Thirty years ago, almost to the day, the seminal exhibition Strange Scenes: Early Cape Dorset Drawings opened at the McMichael Canadian Art Collection in Kleinburg, Ontario. Curated by Susan Gustavison and Jean Blodgett, the show marked the first public exhibition that placed a focus on the early graphite drawings of the late-1950s and early-1960s. Blodgett explained that the “strange scenes” depicted were abundantly prevalent in not only in early Kinngait drawings, but also sculpture.  These scenes were considered strange because they evaded any imagery familiar in the Western tradition of artmaking—transformative figures, animals, and unidentifiable beings were, and continue to be, shockingly compelling to a Southern audience. Most of the artists were trying their hand at drawing for the very first time and though now over 60 years old, the drawings remain strikingly contemporary today.
Graphite features a curated selection of 23 early drawings from Kinngait that celebrate the incredible images created by the community’s very first artists—some of whom who remain unidentified and others who went on to pursue illustrious careers. It also pays homage the 30th anniversary of Strange Scenes which first spotlighted the early drawings and their charm, wit, and imagination, and paved the way for an appreciation of these foundational works.
Notably, the drawings in Graphite were completed during a time of transition. Inuit from around the Kinngait area were moving into the settlement from outpost camps, and the Kinngait Studios had been recently established at the community co-op. The studio encouraged locals to try art-making to make an income in a young community where few jobs existed. While drawings were largely produced to hopefully become prints in the early decades, this was not always the case during the formative years. Rather, most were experimental, as the graphite pencil operated as a vehicle through which images from the mind were transferred to paper. The logistics of the early drawings was incredible. Most were made outside the studio at home or out at camp, in the iglu (snow house) or qaumaq (sod house/tent). Women were known draw when the children were sleeping, then transport the drawings back to the studio rolled up in their amautiq (mother’s parka). Sometimes drawings would travel back by qamutik (sled) and artists were provided with tubes to protect them. Drawings would arrive in all sorts of conditions; coffee and cigarette smoke stains were common, as were roll marks.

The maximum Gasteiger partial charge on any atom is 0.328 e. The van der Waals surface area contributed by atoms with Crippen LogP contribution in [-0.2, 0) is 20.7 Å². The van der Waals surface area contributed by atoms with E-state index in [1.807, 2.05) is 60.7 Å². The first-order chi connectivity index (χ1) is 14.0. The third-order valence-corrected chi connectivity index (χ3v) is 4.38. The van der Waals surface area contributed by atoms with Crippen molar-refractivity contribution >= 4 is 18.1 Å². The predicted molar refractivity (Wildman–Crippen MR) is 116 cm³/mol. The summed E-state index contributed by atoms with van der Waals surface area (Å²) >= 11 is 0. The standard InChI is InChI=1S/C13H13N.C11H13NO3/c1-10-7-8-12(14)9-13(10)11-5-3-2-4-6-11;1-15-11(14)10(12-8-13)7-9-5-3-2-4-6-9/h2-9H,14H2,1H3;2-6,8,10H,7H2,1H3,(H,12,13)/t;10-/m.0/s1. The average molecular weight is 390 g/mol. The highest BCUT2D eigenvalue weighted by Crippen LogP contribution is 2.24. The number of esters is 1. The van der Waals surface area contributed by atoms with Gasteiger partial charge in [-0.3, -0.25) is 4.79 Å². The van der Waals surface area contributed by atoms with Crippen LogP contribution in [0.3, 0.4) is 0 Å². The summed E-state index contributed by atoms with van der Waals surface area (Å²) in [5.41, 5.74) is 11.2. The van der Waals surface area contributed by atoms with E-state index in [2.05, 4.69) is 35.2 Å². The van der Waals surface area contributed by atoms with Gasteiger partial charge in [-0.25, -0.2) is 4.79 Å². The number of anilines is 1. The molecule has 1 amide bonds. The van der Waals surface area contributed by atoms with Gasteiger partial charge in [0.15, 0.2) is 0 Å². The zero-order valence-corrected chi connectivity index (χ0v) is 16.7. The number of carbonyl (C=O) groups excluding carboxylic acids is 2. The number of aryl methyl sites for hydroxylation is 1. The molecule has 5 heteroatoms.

Stories of shaman transformation and legendary creatures that were passed down across generations are thought to have had profound influence on the “strange scenes” of the early drawings. But as former Studio Manager Terry Ryan explained in 1992 (which reigns true to this day), interpretations are not so straightforward. Many works, rather in part, can be attributed to the experimental exercise of drawing, which then resulted in extraordinary works of art: “There are things depicted that we still don’t understand; in fact, I’m not sure that anyone understands them anymore. Certainly some of the drawings must depict these traditional beliefs. However […] many of the images are just an extension of the pencil.” 
Sources Jean Blodgett and Susan Gustavison, Strange Scenes: Early Cape Dorset Drawings (Kleinburg: McMichael Canadian Art Collection, 1993), 7. Strange Scenes was also the title of a print by Kiakshuk from 1964.  Ibid, 14.